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West Ryde. Sydney. Australia. Noon.
Through rented white lace to a clumsy rusted clothes line. Dark colours in a harsh New Year’s light. Petunias fighting with weeds. A roaring herb garden, salad smells, lemon balm, Vietnamese mint, laksa dreams, pennyroyal. Green tomatoes staked yesterday and zucchinis big enough to kill. Milka’s beans snaking through from next door. Our garage roller door is shut. Hiding unused, secretive, bought-on-a-whim things. A brick barbie covered in Wandering Jew, native trees—bottlebrush and banksia—give no shade. Green lawn as long as a terrier’s fringe. Still. Waiting for cool change.

The Noon Quilt, trace online writing community, (http://trace.ntu.ac.uk/quilt/info.html - link expired) is a java patchwork of time impressions, a delirium of techno-hippiedom, the irresistible idea of words and moments linked around the globe. Singapore. Brisbane. Arizona. Paris. Brazil. Japan. Manchester. I am touched and transfixed at noon on this hot day.

A world view made of little windows: Trevor Lockwood sees a “fat publisher” who confronts writers at the end of his driveway, begging to be seen in print. Simon Mills writes from the basement. No windows. About his cat who fell off the window ledge. Fell a few storeys, “landed unscathed yet embarrassed.” Val Seddon sees the bench on the patio, where her father used to sit, “lit and warmed by memories that are my protection too.” The teenager forgets to do his English homework and creates a funny and dark view. Phil Pemberton feels like a detective, “Marlowe-like observing the crowds but never getting no closer to the girl.”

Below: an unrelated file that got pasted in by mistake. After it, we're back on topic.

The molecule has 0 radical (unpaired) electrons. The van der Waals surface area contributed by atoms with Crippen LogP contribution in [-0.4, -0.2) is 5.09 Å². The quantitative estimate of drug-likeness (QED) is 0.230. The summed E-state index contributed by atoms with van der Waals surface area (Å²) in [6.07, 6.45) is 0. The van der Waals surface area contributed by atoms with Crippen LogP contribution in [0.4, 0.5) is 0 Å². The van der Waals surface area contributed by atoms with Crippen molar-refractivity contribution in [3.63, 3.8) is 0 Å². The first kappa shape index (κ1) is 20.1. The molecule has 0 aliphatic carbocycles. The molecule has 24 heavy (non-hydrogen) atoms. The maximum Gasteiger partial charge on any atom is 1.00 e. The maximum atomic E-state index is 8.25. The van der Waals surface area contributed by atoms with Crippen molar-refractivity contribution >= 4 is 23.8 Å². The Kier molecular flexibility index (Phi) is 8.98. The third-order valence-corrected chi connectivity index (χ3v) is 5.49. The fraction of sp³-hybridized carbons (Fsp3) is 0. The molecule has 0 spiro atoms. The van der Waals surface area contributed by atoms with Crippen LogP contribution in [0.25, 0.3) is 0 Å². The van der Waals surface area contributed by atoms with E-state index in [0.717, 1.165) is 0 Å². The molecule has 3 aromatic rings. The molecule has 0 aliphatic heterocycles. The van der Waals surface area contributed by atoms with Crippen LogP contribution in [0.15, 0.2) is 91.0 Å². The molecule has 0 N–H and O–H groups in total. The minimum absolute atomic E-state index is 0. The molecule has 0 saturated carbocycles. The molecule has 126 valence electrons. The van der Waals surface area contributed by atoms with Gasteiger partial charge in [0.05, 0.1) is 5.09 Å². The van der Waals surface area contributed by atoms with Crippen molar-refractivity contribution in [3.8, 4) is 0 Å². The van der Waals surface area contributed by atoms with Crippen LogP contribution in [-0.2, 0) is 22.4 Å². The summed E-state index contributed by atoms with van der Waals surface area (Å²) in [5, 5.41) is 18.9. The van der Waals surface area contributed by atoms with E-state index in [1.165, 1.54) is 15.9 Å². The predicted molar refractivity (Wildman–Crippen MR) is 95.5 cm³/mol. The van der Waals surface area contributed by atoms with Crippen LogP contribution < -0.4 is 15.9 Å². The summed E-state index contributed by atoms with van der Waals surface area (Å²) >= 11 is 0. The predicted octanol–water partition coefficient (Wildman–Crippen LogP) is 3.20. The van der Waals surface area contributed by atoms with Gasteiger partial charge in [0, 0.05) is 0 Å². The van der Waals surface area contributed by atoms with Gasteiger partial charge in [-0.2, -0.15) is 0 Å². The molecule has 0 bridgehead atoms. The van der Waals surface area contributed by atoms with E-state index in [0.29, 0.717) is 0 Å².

There are many women contributors; quilting was always women’s work and there is thought in these patches, a binding of stories, of light and dark shades. I am careful unravelling this hand-me-down, slowly savouring the stitches of time and memory

Helen Flint. Bournemouth. UK. Noon.
At exactly noon, Bournemouth this Seagarden Paradise is upright, shadowless; my front Boycemont Ericstatue and goldeneyed fishpond proscenium the porch I sit on, ten doors from the Channel between fuschia chapters I have just written. And parading past me go paleskin families or solitary on-the-prowl bods dragging huge inflatable plastic moulded floats; oh, 4 hours later they will much slower return floating back up my road, their angry red skin deflating and scorching them.

Some writers, like me, take the view literally, wanting to preserve my frame, where I am right now, my nondescript backyard. Others move cleverly to other frames, the television set, the photograph, a computer screen or a fictional window onto other lives. People use constricting wall views to leap off into imaginative air. Sue Thomas constructs her view in a LamdaMOO, floating “adrift in the endlessly shifting landscapes of a thousand virtual imaginations.”

Characters emerge and re-emerge. An old man drags his feet. Drags cartons of beer. Drags a trolley loaded with corrugated iron and timber. Where is he going? JD Keith finds “empty buildings, idle trucks, and peopleless homes indicat[ing] the Exodus.” Where have they gone? There are unresolved narratives…and notes of new beginnings.

Riel Miller. Paris. France. Noon.
At noon I see tomorrow forming, a tear drop shaking its way down, nourishing the earth, feeding the sky, rushing along twisted pipes, quenching desire, a trickle of satisfaction.


The Noon Quilt trace online writing community, http://trace.ntu.ac.uk/quilt/info.html [link expired]

RealTime issue #29 Feb-March 1999 pg. 16

© Kirsten Krauth; for permission to reproduce apply to realtime@realtimearts.net

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